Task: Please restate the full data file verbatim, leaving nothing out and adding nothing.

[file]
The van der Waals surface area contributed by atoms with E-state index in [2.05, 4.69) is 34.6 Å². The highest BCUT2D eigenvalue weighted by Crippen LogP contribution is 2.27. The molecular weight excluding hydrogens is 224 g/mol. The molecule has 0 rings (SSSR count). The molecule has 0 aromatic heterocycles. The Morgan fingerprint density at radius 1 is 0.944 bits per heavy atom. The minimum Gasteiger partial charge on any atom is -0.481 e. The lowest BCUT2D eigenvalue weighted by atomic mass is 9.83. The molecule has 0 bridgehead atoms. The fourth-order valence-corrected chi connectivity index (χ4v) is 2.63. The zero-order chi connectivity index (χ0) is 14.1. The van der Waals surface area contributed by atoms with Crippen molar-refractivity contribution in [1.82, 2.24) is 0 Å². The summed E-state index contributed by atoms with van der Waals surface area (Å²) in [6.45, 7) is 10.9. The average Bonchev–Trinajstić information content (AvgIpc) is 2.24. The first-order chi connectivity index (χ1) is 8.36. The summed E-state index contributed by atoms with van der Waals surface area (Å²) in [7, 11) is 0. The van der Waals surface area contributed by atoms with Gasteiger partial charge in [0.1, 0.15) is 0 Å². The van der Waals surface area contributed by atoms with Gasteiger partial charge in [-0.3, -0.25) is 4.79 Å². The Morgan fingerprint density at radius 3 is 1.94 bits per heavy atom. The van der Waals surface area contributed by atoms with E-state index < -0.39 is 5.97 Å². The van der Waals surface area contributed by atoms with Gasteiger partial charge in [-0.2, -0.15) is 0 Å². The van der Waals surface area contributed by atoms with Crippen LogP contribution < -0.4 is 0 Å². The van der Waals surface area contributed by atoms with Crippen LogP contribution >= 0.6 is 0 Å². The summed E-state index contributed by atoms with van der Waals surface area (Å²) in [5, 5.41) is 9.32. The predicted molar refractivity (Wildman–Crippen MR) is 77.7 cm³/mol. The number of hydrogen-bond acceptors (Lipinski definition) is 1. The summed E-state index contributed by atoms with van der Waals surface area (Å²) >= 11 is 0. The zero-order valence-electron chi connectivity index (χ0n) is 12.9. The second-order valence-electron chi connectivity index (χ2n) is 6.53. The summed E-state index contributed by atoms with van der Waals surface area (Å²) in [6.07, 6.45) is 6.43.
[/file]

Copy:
The van der Waals surface area contributed by atoms with E-state index in [2.05, 4.69) is 34.6 Å². The highest BCUT2D eigenvalue weighted by Crippen LogP contribution is 2.27. The molecular weight excluding hydrogens is 224 g/mol. The molecule has 0 rings (SSSR count). The molecule has 0 aromatic heterocycles. The Morgan fingerprint density at radius 1 is 0.944 bits per heavy atom. The minimum Gasteiger partial charge on any atom is -0.481 e. The lowest BCUT2D eigenvalue weighted by atomic mass is 9.83. The molecule has 0 bridgehead atoms. The fourth-order valence-corrected chi connectivity index (χ4v) is 2.63. The zero-order chi connectivity index (χ0) is 14.1. The van der Waals surface area contributed by atoms with Crippen molar-refractivity contribution in [1.82, 2.24) is 0 Å². The summed E-state index contributed by atoms with van der Waals surface area (Å²) in [6.45, 7) is 10.9. The average Bonchev–Trinajstić information content (AvgIpc) is 2.24. The first-order chi connectivity index (χ1) is 8.36. The summed E-state index contributed by atoms with van der Waals surface area (Å²) in [7, 11) is 0. The van der Waals surface area contributed by atoms with Gasteiger partial charge in [0.1, 0.15) is 0 Å². The van der Waals surface area contributed by atoms with Gasteiger partial charge in [-0.3, -0.25) is 4.79 Å². The Morgan fingerprint density at radius 3 is 1.94 bits per heavy atom. The van der Waals surface area contributed by atoms with E-state index < -0.39 is 5.97 Å². The van der Waals surface area contributed by atoms with Gasteiger partial charge in [-0.2, -0.15) is 0 Å². The van der Waals surface area contributed by atoms with Crippen LogP contribution < -0.4 is 0 Å². The van der Waals surface area contributed by atoms with Crippen LogP contribution >= 0.6 is 0 Å². The summed E-state index contributed by atoms with van der Waals surface area (Å²) in [5, 5.41) is 9.32. The predicted molar refractivity (Wildman–Crippen MR) is 77.7 cm³/mol. The number of hydrogen-bond acceptors (Lipinski definition) is 1. The summed E-state index contributed by atoms with van der Waals surface area (Å²) >= 11 is 0. The zero-order valence-electron chi connectivity index (χ0n) is 12.9. The second-order valence-electron chi connectivity index (χ2n) is 6.53. The summed E-state index contributed by atoms with van der Waals surface area (Å²) in [6.07, 6.45) is 6.43.